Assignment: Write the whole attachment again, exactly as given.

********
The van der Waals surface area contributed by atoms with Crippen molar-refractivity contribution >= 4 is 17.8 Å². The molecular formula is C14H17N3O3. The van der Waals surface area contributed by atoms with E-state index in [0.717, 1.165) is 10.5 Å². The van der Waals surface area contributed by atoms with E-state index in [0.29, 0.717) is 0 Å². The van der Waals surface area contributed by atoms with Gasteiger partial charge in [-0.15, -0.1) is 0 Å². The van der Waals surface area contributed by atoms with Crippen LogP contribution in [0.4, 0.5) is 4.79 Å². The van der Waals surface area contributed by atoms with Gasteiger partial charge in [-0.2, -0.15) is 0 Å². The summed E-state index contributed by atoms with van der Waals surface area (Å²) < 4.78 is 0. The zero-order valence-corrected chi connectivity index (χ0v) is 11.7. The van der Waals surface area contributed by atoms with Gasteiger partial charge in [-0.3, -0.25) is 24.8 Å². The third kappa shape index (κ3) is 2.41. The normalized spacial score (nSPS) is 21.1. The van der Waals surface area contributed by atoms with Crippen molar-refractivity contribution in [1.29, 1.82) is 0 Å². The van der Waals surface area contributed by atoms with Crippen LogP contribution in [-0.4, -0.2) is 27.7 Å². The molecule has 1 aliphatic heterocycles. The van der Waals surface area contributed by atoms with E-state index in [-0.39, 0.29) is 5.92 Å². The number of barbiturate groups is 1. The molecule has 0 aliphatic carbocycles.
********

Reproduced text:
The van der Waals surface area contributed by atoms with Crippen molar-refractivity contribution >= 4 is 17.8 Å². The molecular formula is C14H17N3O3. The van der Waals surface area contributed by atoms with E-state index in [0.717, 1.165) is 10.5 Å². The van der Waals surface area contributed by atoms with E-state index in [0.29, 0.717) is 0 Å². The van der Waals surface area contributed by atoms with Gasteiger partial charge in [-0.15, -0.1) is 0 Å². The van der Waals surface area contributed by atoms with Crippen LogP contribution in [0.4, 0.5) is 4.79 Å². The van der Waals surface area contributed by atoms with Gasteiger partial charge in [-0.2, -0.15) is 0 Å². The summed E-state index contributed by atoms with van der Waals surface area (Å²) < 4.78 is 0. The zero-order valence-corrected chi connectivity index (χ0v) is 11.7. The van der Waals surface area contributed by atoms with Gasteiger partial charge in [-0.3, -0.25) is 24.8 Å². The third kappa shape index (κ3) is 2.41. The normalized spacial score (nSPS) is 21.1. The van der Waals surface area contributed by atoms with Crippen molar-refractivity contribution in [1.29, 1.82) is 0 Å². The van der Waals surface area contributed by atoms with Crippen LogP contribution in [-0.4, -0.2) is 27.7 Å². The molecule has 1 aliphatic heterocycles. The van der Waals surface area contributed by atoms with E-state index in [-0.39, 0.29) is 5.92 Å². The number of barbiturate groups is 1. The molecule has 0 aliphatic carbocycles.